It’s one thing for a gardener to provide annuals and perennials that will feed visiting birds all season, whether from the seeds of the plant or the bugs that the plant attracts.

But here’s another idea: Grow plants from which you harvest seeds to feed birds.

Venelin Dimitrov, a buyer/product manager-flower seed at Burpee Seeds and Plants, says the first thing to do is determine which birds are in your area, then identify the plants that will attract them.

To produce a year-round supply, you’ll need a good chunk of land – a quarter-acre, says Dimitrov. But even if you grow a few dozen of these plants, it’s a great way to use them after the growing season.

Those interested in harvesting their own seed may have heard or read that red millet is a common ingredient in commercial birdseed but that it has little nutritional value. That shouldn’t be enough to rule millet out, Dimitrov says.

“Some (millets), because of the hard shell, they’re good for their digestion,” he says. “They don’t have a stomach like ours, based on acids and enzymes. It’s based on muscles. The gizzard is like a mill that grinds seed. ... Sometimes it’s recommended (they) have a good source of grit, like a sand, (that they) use in their little stomachs to grind seed.”

If you decide to go with a millet, he suggests “Purple Majesty” (Pennisetum glaucum “Purple Majesty”), “a really pretty plant, and it produces a nice seed head that can be dried out and used in the winter.”

If there’s a trick to do-it-yourselfing birdseed, it’s knowing when to collect the seed. You need to stay one step ahead of the birds.

“They’re very industrious, and they’ll harvest as the seed matures,” Dimitrov explains. “Most of the native flowers, if you are to harvest the seed, you have to do it right after the flowering is over but before the seed pod explodes.

“So you have to harvest them a little on the raw side and let them dry out in a shady area, (as you) would dry herbs.”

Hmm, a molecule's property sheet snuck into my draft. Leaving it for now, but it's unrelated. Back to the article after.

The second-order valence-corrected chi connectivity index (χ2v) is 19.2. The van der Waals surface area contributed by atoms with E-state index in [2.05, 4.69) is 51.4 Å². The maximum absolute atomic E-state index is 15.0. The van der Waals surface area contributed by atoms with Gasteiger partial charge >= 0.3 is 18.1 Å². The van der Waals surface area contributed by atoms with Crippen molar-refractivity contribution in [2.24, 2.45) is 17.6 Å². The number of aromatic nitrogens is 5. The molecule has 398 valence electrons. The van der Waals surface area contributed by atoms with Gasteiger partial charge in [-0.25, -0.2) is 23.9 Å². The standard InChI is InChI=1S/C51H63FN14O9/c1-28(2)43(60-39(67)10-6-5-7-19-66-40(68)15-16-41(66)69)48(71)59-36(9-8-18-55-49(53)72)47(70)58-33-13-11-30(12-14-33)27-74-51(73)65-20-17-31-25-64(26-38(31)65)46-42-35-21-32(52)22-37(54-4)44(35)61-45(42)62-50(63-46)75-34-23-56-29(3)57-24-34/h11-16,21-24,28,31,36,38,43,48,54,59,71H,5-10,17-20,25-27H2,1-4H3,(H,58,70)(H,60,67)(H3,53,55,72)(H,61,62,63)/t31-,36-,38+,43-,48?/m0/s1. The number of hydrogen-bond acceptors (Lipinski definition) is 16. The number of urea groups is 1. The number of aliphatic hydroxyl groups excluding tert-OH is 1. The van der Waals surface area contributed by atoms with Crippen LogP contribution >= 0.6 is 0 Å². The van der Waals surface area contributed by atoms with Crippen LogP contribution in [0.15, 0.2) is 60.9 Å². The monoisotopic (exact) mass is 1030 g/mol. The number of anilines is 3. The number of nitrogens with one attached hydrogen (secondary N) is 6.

Sally Roth, author of “The Backyard Bird Lover’s Ultimate How-to Guide: More Than 200 Easy Ideas and Projects for Attracting and Feeding Your Favorite Birds” (Rodale), says birds will tell you when seed stalks are ready to pick.

“They know when they’re ripe before most gardeners do,” she said via email. “But basically it’s: Watch for ripening seed heads.

“Test one by smushing and catching seeds in your hand: If the seeds are brown or black, they’re ready; if green, not yet.”

Roth, who offers more information at, says she often saves whole seed heads and stalks of seeds and bundles them together to hang out for the birds. When saving individual seeds, she clips the seed heads into an open brown grocery sack (a separate bag for each type of seed), then rolls the top loose-ly and sets the bag in a dry place for a week or two. She rolls the top tightly and shakes the bag vigorously a couple of times to separate seeds from other residue. Remove dead flowers and seed heads and you’re left with seed.

It takes about a week or two for seed heads and stems to dry out, and then you can keep them indefinitely, stored upright, Roth says.

Different types of seeds can be stored together, as with any kitchen grain: in a fairly airtight container or canister. They’ll keep for years.